The saying “a curate’s egg” comes from a cartoon in Punch in 1895, the punchline being that the egg Mr Jones was eating was only “good in parts” – that is to say, downright inedible.
You couldn’t say that about last week’s Intel Developer Forum (IDF) – let us rather describe it as a bishop’s egg – the only bad part about it being the shell that covers the interior. Or maybe IDF was an onion – there are many different layers here that need unpeeling.
Intel showed us all a number of developments that make it entirely clear that it’s bang on course on its roadmap and nothing short of a catastrophe is going to stop it from executing on most of those plans. We only say “most” because we’re far from certain that it is going to stomp all over the smartphone world and persuade everyone that its chips should be absolutely everywhere. We don’t believe the smartphone people want it, and we’re not yet convinced that despite its ambitious plans for the Atom chip it’s going to achieve its goals.
Steve Smith shows off a little chip
What is good is the roadmap senior VP Steve Smith showed us, which indicates that it will move very fast indeed from a 45 nanometer process to a 32 nanometer process. Typically, we understand, the move from one process to another costs around $1 billion, but Intel had the confidence to disclose quite a lot about its 22 nanometer process too. A nanometer is a billionth of a meter, if you try and visualize just how thin that is you’ll fail.
CEO Paul Otellini said it’s pretty confident that its Sandy Bridge next generation CPUs will be available by this time next year and that it will have few obstacles getting to 15 nanometers.
Sean Maloney, now the obvious successor to Paul Otellini when he steps down as CEO, assured us during a press briefing that netbooks hadn’t cannibalized the notebook market. He said that originally he’d expected the netbook to be popular in developing countries but that the opposite had proven to be the case – people were buying netbooks as additional machines they could tote around if they needed to be online.
Where the Atom chip has cannibalized the rest of the Intel chip SKUs (stock keeping units) is that it’s eaten into Celeron sales – but these are crippled CPUs that Intel doesn’t make much money on anyway.
Paul Otellini Q&Aed by a giant
Maloney’s views aren’t necessarily shared by his customers. One big manufacturer of notebooks that did not want to be named said that overall there was tremendous price cutting and that part of this was due to Intel’s push into the netbook market. This same source told us that Intel’s CULV (consumer ultra low voltage) nomenclature was a mistake – the very thin and light machines had a perception problem and so far weren’t hogging what the industry describes as the “sweet spot”. The big notebook vendors are pressuring the smaller vendors because of frenzied price slashing and the netbook is, to quite some extent, responsible for this.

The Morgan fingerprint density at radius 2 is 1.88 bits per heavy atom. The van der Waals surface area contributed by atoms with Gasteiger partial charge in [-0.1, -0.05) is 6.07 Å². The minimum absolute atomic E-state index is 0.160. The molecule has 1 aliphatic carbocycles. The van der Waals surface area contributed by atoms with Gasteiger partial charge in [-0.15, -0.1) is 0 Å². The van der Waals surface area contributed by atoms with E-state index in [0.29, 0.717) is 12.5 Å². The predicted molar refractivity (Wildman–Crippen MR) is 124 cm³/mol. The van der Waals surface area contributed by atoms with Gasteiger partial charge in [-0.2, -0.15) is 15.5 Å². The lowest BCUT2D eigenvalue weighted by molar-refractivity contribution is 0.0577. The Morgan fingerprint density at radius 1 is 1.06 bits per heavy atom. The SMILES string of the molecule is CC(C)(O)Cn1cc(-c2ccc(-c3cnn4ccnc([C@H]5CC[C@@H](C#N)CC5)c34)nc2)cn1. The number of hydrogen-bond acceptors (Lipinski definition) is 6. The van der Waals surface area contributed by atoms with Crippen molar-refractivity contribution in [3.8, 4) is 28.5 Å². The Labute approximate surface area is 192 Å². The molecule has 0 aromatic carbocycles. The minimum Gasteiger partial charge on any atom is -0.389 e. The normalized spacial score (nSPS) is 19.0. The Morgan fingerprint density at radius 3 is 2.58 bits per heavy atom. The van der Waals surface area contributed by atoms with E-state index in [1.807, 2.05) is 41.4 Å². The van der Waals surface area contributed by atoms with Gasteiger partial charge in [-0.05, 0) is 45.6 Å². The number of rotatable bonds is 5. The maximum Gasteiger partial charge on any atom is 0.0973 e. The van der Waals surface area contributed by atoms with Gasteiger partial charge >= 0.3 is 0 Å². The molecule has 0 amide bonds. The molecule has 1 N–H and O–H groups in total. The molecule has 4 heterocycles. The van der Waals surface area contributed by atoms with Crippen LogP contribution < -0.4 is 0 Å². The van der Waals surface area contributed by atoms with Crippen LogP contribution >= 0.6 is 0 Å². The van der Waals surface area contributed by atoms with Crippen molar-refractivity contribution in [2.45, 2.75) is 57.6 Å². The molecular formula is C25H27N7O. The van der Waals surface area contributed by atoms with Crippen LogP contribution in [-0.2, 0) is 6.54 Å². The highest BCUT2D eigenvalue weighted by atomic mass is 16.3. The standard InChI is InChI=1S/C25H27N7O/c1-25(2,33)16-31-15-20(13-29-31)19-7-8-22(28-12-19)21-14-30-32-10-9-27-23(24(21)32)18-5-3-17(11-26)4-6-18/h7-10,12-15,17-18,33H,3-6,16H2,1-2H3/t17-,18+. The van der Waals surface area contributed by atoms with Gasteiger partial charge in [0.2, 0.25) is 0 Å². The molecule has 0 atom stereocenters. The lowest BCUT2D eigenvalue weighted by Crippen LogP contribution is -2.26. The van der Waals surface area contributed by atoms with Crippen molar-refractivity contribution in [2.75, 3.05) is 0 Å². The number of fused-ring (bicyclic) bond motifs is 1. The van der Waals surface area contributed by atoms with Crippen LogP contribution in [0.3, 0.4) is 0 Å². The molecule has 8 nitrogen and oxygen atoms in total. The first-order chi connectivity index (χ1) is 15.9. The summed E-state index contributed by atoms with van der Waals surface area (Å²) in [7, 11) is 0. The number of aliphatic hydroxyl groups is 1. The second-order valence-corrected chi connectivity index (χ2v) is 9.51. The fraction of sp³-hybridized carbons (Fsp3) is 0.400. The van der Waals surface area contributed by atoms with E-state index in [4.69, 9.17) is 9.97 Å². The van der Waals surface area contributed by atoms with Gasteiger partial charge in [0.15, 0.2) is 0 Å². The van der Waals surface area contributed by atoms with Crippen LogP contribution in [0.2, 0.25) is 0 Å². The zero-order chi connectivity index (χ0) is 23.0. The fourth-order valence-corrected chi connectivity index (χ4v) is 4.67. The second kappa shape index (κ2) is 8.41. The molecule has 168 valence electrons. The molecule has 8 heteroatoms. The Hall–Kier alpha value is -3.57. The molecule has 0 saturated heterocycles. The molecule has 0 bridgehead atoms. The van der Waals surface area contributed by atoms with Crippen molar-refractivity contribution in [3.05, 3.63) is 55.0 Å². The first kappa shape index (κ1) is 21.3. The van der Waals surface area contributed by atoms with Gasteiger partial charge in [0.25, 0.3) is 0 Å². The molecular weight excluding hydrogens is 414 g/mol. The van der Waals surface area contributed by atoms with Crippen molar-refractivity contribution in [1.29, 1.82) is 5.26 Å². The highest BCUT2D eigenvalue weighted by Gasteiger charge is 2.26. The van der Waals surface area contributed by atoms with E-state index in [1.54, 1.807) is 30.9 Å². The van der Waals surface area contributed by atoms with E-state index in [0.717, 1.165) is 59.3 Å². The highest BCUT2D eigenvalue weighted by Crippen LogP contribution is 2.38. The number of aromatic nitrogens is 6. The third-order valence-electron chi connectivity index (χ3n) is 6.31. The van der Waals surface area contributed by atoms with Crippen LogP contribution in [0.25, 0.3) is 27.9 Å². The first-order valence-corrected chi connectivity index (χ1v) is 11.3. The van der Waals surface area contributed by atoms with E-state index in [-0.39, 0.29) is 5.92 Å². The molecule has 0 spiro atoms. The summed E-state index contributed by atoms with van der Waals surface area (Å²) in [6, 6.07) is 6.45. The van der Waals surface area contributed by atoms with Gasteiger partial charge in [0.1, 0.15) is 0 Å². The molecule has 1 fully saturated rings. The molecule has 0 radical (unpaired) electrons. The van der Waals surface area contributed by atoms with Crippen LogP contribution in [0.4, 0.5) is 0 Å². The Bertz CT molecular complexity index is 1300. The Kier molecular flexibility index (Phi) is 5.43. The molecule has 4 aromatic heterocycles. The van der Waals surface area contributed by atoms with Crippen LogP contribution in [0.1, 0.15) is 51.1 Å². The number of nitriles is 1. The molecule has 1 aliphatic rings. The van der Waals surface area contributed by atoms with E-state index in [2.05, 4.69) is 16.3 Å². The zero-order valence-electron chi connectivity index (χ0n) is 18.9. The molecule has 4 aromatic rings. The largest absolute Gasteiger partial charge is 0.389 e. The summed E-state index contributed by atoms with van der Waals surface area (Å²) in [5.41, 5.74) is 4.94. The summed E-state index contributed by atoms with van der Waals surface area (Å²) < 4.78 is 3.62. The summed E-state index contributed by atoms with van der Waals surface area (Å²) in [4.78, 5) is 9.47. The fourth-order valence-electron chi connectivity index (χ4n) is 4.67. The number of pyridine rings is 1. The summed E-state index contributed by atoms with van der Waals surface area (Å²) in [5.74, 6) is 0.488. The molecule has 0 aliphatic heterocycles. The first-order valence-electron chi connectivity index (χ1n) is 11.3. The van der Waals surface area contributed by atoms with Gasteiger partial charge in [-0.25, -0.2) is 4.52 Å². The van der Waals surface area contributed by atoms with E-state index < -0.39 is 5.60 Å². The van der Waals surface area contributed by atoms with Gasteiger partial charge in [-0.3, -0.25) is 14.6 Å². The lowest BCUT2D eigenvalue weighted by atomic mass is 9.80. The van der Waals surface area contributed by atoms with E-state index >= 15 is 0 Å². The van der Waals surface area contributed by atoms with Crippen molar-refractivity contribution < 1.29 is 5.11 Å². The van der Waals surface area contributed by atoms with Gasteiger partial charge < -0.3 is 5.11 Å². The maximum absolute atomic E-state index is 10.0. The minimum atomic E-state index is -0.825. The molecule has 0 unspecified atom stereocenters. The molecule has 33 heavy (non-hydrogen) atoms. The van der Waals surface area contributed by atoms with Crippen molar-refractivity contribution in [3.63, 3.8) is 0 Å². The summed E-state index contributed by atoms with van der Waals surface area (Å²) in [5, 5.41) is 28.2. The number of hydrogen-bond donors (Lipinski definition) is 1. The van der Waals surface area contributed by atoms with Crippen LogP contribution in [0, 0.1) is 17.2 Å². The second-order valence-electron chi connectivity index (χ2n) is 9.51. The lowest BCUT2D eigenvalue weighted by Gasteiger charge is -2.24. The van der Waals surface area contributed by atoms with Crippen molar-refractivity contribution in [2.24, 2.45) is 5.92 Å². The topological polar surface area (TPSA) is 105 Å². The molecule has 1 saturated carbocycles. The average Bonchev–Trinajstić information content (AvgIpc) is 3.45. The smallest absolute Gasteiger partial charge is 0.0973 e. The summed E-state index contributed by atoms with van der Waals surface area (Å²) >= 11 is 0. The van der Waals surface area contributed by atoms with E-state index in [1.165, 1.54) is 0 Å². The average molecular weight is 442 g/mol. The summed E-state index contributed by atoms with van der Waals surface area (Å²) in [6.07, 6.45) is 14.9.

OK – so WiMAX was supposed to be with us by now. Sean Maloney told us when we wrote for the IT Examiner 14 months ago that its success depended on bandwidth being made available for it by various governments and other authorities. But while WiMAX does exist in some territories, we’ve yet to see Intel provide a WiMAX service at its own jamboree, the Intel Developer Forum.
Don't cry for me Otellini, the truth is I always loved you
And, for that matter, no-one at Intel seems to have heard about the European move to LTE, a technology that appears to be far closer than widespread WiMAX deployment and doesn’t depend on Intel chips at all.
Yeah, lots of people watch TV on their notebooks now. The BBC has had its excellent iPlayer working for a good while – if your handheld has good enough resolution and the right connection, TV works pretty well there too.
But if you sit down in front of a television in your house, you don’t necessarily want a widget experience with things popping up and down just like IM windows do on your PC. Watch the TV and you want to watch the TV. No one really wants a multi-stream internet optimized screen with social network and screaming video unless they’ve chosen screaming video.
The most interesting bit of IDF was that the departure of high flier Pat Gelsinger has obviously left quite a bit of a power vacuum.
Chips with everything. Even eggs
High flying executives were mixing with the scum of the earth, that is to say journalists, with never a PR minder to be soon. This is highly unusual, to say the least, and indicates that said high flying executives are jockeying for position until everything settles down a bit and someone imposes the usual rule by a rod of iron.
The Intel board, we are reliably informed, takes a very very dim view of this, being concerned with the stability of the organization. It’s almost as if a laissez faire attitude permeated the higher ranks of the corporation. There is nothing laissez faire about Paul Otellini – we can assure you.
Don’t forget that he inherited the mantle of CEO when the company was going through a very bad patch indeed. He’s good at execution, he’s executed. His job is safe, barring a catastrophe or a disaster.
Sean Maloney has been given a considerable challenge with his new job. He will have to execute on that internal roadmap.